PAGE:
• NOTE: If you are using the store bought roasted chilis, you will need to remove as much of the black char as you can – DON’T RUN THEM UNDER WATER TO DO THIS! You will be sacrificing a ton of that roasted flavor. If you put the chilis in the fridge overnight, cleaning them won’t be that difficult. Just be gentle and patient. If you don’t get everything that’s fine, just try to get the majority of the black char off the chilis before putting them in the pot.Image

How to make Pork Green Chili Magic:

  1. Get a large pot with a lid – I use an 8 qt stock pot, I like it because I can get a lot of liquid in there and it covers my roast better than my Le Cruset which is much wider.
  2. Get some coconut oil in the bottom of the pot – be liberal. While your oil is heating on med/high heat, pat your pork roast dry with a paper towel and liberally salt all sides (if the roast is in one of those mesh girdles, just leave it in there for now. It helps keep the meat in one form and helps with even cooking).Image
  3. Put your roast in the hot pan – you should hear lots of sizzling here. Sear each side of the roast for 2-3 minutes – keep rotating the roast to get a nice sear on all sides. Pull it out when you’ve done this and set on a plate – you should see lots of beautiful brown caramelized bits.
  4. Now toss your diced onion and jalapeño into the pan with a ladle full of chicken stock – lots of sizzle – deglaze the pot with your stock and onions.
  5. Now its time for your raw chilis – throw them into the pot and let them cook for a few minutes, then add your roasted chilis. This is what mine looked like right before adding.Image
  6. Add your chicken stock, garlic and bay leaves and bring to a simmer.
  7. Once everything is hot (but not boiling), move your pot to a smaller burner if necessary. Then put your pork roast back into the pot. Add more liquid here if the roast isn’t covered. If you’re out of chicken stock at this point that’s fine, just use water and add in some extra garlic ;)
  8. Put the lid on and turn burner to its lowest setting.
  9. Set the timer for 8 hours. Yep, that is correct. You can also do this in a crock pot but I’d recommend searing the pork roast first!
  10. Go live life. Or clean your house. Or play Borderlands 2.
  11. After 8 hours has passed, your house will smell amazing and it will be time to remove the roast from the pot. Take it out, let it sit on a plate.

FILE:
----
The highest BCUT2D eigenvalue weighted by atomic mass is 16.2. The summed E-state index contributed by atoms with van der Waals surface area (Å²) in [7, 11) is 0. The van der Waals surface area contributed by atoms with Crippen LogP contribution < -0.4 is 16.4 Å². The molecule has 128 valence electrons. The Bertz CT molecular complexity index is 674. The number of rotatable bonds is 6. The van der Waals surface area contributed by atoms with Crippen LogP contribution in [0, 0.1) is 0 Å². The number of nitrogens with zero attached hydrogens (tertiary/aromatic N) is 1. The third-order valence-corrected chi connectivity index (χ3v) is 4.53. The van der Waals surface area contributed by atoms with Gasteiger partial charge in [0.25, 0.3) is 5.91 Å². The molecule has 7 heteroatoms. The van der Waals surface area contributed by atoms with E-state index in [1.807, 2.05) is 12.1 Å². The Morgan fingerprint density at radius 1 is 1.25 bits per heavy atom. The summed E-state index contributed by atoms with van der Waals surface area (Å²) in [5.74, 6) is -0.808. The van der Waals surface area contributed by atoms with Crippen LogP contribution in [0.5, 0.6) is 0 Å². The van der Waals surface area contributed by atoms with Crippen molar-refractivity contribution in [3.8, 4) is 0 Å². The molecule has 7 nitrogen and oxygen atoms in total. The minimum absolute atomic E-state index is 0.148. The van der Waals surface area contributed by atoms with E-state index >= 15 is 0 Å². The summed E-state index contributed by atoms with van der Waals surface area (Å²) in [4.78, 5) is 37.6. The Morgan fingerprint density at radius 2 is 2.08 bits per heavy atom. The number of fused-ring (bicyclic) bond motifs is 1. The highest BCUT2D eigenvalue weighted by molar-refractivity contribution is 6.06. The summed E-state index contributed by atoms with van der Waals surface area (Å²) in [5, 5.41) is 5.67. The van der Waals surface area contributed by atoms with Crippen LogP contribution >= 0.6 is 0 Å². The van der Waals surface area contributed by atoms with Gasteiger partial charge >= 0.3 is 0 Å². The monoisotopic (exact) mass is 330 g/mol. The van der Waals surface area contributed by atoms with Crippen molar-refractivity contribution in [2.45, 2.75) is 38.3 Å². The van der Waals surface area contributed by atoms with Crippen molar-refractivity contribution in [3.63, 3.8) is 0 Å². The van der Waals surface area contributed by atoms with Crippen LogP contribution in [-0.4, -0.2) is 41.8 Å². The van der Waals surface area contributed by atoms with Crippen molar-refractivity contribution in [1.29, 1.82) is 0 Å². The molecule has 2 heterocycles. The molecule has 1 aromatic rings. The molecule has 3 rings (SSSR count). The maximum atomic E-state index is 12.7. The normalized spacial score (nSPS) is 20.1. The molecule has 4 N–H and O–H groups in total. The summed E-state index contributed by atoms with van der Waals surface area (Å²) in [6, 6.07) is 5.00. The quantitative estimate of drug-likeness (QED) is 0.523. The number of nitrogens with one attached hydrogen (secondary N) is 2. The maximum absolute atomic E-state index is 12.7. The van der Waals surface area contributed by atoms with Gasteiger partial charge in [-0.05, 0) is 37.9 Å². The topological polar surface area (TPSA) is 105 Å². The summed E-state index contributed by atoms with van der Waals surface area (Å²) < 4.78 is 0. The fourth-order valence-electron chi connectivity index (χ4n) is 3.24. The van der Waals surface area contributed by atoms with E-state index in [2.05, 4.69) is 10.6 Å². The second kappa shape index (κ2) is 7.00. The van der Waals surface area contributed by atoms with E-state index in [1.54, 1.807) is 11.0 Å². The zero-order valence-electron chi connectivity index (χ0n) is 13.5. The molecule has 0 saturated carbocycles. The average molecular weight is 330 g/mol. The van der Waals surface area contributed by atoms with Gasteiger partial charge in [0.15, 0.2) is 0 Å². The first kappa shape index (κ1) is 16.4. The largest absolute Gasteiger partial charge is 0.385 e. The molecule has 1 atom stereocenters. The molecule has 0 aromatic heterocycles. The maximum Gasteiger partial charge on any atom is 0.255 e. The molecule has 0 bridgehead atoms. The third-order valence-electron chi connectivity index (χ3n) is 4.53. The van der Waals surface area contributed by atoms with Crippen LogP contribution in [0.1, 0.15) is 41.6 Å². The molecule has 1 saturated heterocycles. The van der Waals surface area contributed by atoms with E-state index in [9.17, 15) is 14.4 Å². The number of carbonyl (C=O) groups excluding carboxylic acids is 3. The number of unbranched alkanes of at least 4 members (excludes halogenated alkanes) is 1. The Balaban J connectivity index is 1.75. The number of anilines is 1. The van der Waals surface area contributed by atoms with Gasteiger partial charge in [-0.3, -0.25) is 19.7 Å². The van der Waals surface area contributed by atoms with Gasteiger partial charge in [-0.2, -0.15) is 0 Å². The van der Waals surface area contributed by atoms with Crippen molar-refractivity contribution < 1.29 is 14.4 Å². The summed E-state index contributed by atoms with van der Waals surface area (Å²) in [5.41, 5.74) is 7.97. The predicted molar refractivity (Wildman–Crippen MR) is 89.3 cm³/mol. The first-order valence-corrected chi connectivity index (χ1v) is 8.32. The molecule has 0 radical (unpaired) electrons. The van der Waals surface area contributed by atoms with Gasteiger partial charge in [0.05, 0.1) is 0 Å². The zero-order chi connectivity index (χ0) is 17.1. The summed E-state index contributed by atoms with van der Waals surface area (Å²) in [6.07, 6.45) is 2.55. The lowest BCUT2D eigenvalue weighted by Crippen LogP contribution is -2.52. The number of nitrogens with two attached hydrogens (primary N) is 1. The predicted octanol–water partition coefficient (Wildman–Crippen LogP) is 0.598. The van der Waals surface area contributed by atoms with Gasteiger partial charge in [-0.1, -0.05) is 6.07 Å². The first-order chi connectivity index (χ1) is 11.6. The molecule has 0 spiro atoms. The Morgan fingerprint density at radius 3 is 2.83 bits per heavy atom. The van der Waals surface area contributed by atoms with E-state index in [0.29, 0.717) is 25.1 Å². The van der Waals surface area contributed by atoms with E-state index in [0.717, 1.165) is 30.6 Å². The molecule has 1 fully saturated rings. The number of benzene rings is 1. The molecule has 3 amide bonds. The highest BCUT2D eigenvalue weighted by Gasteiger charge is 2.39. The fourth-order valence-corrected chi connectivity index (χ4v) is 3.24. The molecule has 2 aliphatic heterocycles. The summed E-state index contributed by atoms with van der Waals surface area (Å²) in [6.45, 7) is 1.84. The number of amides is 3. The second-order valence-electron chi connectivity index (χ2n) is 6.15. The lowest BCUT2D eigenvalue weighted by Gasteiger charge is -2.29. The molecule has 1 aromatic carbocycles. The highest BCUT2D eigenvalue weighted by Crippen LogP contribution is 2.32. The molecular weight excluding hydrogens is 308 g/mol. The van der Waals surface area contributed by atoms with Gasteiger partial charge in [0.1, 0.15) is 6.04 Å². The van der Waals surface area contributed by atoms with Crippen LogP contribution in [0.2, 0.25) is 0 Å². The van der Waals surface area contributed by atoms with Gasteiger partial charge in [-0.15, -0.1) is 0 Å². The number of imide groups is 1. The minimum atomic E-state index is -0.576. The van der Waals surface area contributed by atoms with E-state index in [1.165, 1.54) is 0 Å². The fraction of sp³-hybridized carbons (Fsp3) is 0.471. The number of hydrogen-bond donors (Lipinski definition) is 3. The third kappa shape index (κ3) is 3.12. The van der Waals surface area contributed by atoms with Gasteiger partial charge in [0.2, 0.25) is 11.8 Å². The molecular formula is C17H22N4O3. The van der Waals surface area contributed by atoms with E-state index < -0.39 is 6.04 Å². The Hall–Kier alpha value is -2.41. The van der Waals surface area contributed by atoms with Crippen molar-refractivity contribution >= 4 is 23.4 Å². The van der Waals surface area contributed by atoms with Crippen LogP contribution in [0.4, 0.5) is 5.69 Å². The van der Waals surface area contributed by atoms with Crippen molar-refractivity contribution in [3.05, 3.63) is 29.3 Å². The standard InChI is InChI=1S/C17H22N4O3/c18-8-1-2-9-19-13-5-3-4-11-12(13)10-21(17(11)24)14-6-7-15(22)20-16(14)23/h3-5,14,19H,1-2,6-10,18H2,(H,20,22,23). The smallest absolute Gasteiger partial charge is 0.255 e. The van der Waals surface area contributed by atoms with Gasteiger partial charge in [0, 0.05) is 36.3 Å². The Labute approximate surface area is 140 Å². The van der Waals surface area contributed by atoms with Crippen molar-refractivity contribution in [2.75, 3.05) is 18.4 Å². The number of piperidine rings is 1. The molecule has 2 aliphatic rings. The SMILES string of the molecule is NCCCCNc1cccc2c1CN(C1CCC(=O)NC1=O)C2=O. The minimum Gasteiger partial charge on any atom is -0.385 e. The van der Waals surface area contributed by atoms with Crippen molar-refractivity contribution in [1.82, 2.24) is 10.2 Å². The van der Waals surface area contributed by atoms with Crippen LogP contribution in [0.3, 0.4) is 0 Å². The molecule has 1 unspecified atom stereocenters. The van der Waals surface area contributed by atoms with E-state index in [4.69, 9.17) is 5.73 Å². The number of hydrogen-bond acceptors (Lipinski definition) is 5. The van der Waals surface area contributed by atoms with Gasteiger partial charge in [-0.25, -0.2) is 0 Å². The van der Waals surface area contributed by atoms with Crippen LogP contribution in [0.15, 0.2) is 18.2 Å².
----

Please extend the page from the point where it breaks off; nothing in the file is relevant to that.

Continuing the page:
12. Once roast is removed from pot, crank the heat and let the liquid begin to reduce. Add cilantro at this point if you’d like, or just save for garnish.
  13. When your roast has cooled a bit, take off its girdle and start pulling it apart. Depending on the cut you got, there could be some large fat caps – take these out (sometimes a pairing knife is handy for this) and start pulling the meat apart. This should be really easy because you braised it for 8 hours. I shred my pork into strips and then run a knife through it to cut it into small pieces.
  14. After the pork is broken down, get a pan and put the pork in it – ladle some of the liquid from the pot (that is still reducing) over the pork and put the lid on it – this will prevent the pork from drying out while you continue to reduce the chili.
  15. Let the liquid reduce by at least half. At this point, start adjusting the flavor with salt, lime juice and more cayenne/chipotle/chili powder. You’ll be surprised at how much salt you’ll use – don’t worry, just use good quality sea salt! You can continue to reduce if you want a thicker sauce, or use some arrowroot to thicken a bit more.
  16. Once you’ve got the flavors right, turn off the heat and blend the sauce with an immersion blender/food processor/blender.
  17. Add the pork (and excess liquid) to the now blended chili and stir to combine.

Finished! I know it was a process but really, its pretty fool proof. There are a lot of steps but its basically sear, braise, reduce, season, blend, serve. I like to eat a bowl right away and garnish it with some cilantro, tomatoes and avocado. The next morning I smother my eggs with it and then eat more at lunch. This recipe makes about 2-3 quarts so A LOT of chili – reducing the recipe is perfectly okay but kind of tough if you are roasting a whole pork shoulder. It freezes fabulously and friends always love getting a little container of it so never fear that it will go to waste! It keeps in the fridge for at least a week if not longer.

Chicken with Olives, Currants and Cinnamon

This is a recipe I’ve adapted from my dear friend Eileen. She learned how to make it at a cooking class in Italy if I remember correctly and it has been one of her staple ‘friends over for dinner’ meals for years. The first time she made it for me I loved it and have just tweaked it a bit since then. This is a great dish for fall and is even better the next day for lunch as leftovers. Here’s what you’ll need: